Denis Diderot (1713-1784) was the most versatile of the Philosophes. He wrote on philosophy, science, technology, theology, and education, and he also wrote plays, novels, essays, and art and dramatic criticism. He was the typical Philosophe who rejected all authority and tradition that interfered with free inquiry and violated the natural rights of man. He believed that religious intolerance was the greatest enemy of progress, and he pleaded passionately for toleration and intellectual freedom. Sainte-Beuve called Diderot "the Spokesman of the Century."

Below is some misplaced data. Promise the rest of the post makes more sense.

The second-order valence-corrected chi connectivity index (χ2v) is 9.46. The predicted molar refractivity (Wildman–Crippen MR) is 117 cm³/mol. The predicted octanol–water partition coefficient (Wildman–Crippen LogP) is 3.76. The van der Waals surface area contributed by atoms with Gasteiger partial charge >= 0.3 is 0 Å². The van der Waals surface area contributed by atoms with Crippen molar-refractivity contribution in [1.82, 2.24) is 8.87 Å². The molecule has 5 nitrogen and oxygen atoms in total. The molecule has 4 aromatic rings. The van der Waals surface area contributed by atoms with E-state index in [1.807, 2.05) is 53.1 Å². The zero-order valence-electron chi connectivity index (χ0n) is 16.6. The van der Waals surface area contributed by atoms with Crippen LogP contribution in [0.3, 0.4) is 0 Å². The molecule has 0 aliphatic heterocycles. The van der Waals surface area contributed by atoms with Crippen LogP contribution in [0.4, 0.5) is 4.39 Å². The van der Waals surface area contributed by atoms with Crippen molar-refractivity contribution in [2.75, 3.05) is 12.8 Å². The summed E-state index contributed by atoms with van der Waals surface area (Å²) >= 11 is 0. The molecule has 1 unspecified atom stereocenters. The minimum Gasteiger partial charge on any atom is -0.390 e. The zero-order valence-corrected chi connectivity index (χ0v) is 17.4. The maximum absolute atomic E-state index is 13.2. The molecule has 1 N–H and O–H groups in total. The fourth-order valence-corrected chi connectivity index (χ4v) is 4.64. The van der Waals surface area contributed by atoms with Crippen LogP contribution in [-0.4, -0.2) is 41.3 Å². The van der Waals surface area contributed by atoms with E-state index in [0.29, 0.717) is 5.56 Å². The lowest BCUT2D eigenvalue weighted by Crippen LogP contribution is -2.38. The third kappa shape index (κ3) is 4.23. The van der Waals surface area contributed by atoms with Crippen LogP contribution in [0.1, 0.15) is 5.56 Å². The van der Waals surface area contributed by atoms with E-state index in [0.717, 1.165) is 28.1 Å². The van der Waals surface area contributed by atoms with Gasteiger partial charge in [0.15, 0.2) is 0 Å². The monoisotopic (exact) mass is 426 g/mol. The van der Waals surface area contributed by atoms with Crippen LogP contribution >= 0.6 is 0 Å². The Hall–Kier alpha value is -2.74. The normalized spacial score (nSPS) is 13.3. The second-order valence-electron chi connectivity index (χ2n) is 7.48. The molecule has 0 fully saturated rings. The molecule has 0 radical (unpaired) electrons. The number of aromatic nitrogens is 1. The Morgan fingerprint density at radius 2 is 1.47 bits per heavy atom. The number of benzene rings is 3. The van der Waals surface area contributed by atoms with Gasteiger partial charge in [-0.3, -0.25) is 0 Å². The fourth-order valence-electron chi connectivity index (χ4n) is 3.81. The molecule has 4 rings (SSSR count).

Diderot's life was a hard one, an affair of ups and downs. When he was in his early years as a writer, he was sometimes on the verge of starvation, and though he became a famous author and was an indefatigable worker, he never had more than a modest income, and he was never elected to the French Academy. Also he spent a term in prison. If on the one hand, he sometimes did not know where his next meal was coming from, on the other, he was later for a time a favorite at the court of Catharine the Great of Russia. Diderot's head was always full of all sorts of ideas, plans, projects, and dreams.